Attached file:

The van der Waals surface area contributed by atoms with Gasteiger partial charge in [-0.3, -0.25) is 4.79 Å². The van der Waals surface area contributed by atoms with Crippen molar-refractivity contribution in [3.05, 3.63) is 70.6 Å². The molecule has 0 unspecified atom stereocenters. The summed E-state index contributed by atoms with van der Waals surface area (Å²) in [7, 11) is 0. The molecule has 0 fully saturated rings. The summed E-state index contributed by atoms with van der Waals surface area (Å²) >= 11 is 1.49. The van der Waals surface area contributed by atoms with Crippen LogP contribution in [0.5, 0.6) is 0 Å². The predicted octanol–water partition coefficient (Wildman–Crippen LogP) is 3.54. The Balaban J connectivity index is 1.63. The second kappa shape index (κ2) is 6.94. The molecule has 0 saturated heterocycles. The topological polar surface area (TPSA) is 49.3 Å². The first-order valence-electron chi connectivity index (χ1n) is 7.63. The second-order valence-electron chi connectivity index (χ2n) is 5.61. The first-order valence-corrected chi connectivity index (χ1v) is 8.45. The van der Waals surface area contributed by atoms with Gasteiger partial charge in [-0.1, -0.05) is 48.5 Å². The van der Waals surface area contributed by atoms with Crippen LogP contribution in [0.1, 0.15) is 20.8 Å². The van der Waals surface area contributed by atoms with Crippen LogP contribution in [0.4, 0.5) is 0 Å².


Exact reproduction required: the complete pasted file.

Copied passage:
The van der Waals surface area contributed by atoms with Gasteiger partial charge in [-0.3, -0.25) is 4.79 Å². The van der Waals surface area contributed by atoms with Crippen molar-refractivity contribution in [3.05, 3.63) is 70.6 Å². The molecule has 0 unspecified atom stereocenters. The summed E-state index contributed by atoms with van der Waals surface area (Å²) in [7, 11) is 0. The molecule has 0 fully saturated rings. The summed E-state index contributed by atoms with van der Waals surface area (Å²) >= 11 is 1.49. The van der Waals surface area contributed by atoms with Crippen LogP contribution in [0.5, 0.6) is 0 Å². The predicted octanol–water partition coefficient (Wildman–Crippen LogP) is 3.54. The Balaban J connectivity index is 1.63. The second kappa shape index (κ2) is 6.94. The molecule has 0 saturated heterocycles. The topological polar surface area (TPSA) is 49.3 Å². The first-order valence-electron chi connectivity index (χ1n) is 7.63. The second-order valence-electron chi connectivity index (χ2n) is 5.61. The first-order valence-corrected chi connectivity index (χ1v) is 8.45. The van der Waals surface area contributed by atoms with Gasteiger partial charge in [-0.1, -0.05) is 48.5 Å². The van der Waals surface area contributed by atoms with Crippen LogP contribution in [0.1, 0.15) is 20.8 Å². The van der Waals surface area contributed by atoms with Crippen LogP contribution in [0.4, 0.5) is 0 Å².